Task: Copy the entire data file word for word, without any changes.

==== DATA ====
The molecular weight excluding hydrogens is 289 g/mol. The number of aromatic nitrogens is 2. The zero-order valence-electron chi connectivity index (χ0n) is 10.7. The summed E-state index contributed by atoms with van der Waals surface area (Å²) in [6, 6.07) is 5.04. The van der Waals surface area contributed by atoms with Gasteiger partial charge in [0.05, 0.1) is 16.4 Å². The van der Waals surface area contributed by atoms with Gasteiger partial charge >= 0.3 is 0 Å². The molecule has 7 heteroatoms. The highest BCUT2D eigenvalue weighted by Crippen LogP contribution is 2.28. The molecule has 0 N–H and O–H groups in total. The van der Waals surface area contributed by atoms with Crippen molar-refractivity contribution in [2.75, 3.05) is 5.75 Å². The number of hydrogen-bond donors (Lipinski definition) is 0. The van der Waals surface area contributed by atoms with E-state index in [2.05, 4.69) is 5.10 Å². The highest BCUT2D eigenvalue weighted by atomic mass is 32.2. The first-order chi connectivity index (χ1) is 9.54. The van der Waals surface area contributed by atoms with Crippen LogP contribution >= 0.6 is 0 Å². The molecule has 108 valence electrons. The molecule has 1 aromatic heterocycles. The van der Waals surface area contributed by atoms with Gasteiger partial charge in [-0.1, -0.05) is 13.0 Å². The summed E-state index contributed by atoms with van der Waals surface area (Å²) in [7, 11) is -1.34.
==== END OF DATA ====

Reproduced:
The molecular weight excluding hydrogens is 289 g/mol. The number of aromatic nitrogens is 2. The zero-order valence-electron chi connectivity index (χ0n) is 10.7. The summed E-state index contributed by atoms with van der Waals surface area (Å²) in [6, 6.07) is 5.04. The van der Waals surface area contributed by atoms with Gasteiger partial charge in [0.05, 0.1) is 16.4 Å². The van der Waals surface area contributed by atoms with Gasteiger partial charge >= 0.3 is 0 Å². The molecule has 7 heteroatoms. The highest BCUT2D eigenvalue weighted by Crippen LogP contribution is 2.28. The molecule has 0 N–H and O–H groups in total. The van der Waals surface area contributed by atoms with Crippen molar-refractivity contribution in [2.75, 3.05) is 5.75 Å². The number of hydrogen-bond donors (Lipinski definition) is 0. The van der Waals surface area contributed by atoms with E-state index in [2.05, 4.69) is 5.10 Å². The highest BCUT2D eigenvalue weighted by atomic mass is 32.2. The first-order chi connectivity index (χ1) is 9.54. The van der Waals surface area contributed by atoms with Crippen LogP contribution >= 0.6 is 0 Å². The molecule has 108 valence electrons. The molecule has 1 aromatic heterocycles. The van der Waals surface area contributed by atoms with Gasteiger partial charge in [-0.1, -0.05) is 13.0 Å². The summed E-state index contributed by atoms with van der Waals surface area (Å²) in [7, 11) is -1.34.